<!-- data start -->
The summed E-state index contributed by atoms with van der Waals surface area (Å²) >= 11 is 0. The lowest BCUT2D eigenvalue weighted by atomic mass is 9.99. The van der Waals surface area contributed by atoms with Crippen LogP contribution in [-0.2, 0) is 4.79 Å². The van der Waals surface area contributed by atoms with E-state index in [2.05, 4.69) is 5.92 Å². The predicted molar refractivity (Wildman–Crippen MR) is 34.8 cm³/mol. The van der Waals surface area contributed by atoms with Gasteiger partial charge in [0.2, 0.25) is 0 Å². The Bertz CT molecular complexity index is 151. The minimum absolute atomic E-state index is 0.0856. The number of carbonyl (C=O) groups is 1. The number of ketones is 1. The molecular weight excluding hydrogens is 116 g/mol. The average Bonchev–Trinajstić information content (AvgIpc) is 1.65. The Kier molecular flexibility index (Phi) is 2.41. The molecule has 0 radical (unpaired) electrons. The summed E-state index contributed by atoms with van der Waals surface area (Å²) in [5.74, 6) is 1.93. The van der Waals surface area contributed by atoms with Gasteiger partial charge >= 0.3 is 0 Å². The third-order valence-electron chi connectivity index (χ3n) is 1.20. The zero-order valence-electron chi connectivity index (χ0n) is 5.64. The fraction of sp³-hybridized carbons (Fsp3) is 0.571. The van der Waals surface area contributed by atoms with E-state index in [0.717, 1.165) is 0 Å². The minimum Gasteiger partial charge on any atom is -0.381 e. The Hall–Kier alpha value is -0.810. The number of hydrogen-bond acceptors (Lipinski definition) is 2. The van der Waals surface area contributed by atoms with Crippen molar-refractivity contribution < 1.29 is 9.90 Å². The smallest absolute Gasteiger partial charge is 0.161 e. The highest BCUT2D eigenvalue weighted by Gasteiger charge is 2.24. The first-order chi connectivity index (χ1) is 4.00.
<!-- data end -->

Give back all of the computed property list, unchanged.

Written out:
The summed E-state index contributed by atoms with van der Waals surface area (Å²) >= 11 is 0. The lowest BCUT2D eigenvalue weighted by atomic mass is 9.99. The van der Waals surface area contributed by atoms with Crippen LogP contribution in [-0.2, 0) is 4.79 Å². The van der Waals surface area contributed by atoms with E-state index in [2.05, 4.69) is 5.92 Å². The predicted molar refractivity (Wildman–Crippen MR) is 34.8 cm³/mol. The van der Waals surface area contributed by atoms with Gasteiger partial charge in [0.2, 0.25) is 0 Å². The Bertz CT molecular complexity index is 151. The minimum absolute atomic E-state index is 0.0856. The number of carbonyl (C=O) groups is 1. The number of ketones is 1. The molecular weight excluding hydrogens is 116 g/mol. The average Bonchev–Trinajstić information content (AvgIpc) is 1.65. The Kier molecular flexibility index (Phi) is 2.41. The molecule has 0 radical (unpaired) electrons. The summed E-state index contributed by atoms with van der Waals surface area (Å²) in [5.74, 6) is 1.93. The van der Waals surface area contributed by atoms with Gasteiger partial charge >= 0.3 is 0 Å². The third-order valence-electron chi connectivity index (χ3n) is 1.20. The zero-order valence-electron chi connectivity index (χ0n) is 5.64. The fraction of sp³-hybridized carbons (Fsp3) is 0.571. The van der Waals surface area contributed by atoms with E-state index in [0.717, 1.165) is 0 Å². The minimum Gasteiger partial charge on any atom is -0.381 e. The Hall–Kier alpha value is -0.810. The number of hydrogen-bond acceptors (Lipinski definition) is 2. The van der Waals surface area contributed by atoms with Crippen molar-refractivity contribution < 1.29 is 9.90 Å². The smallest absolute Gasteiger partial charge is 0.161 e. The highest BCUT2D eigenvalue weighted by Gasteiger charge is 2.24. The first-order chi connectivity index (χ1) is 4.00.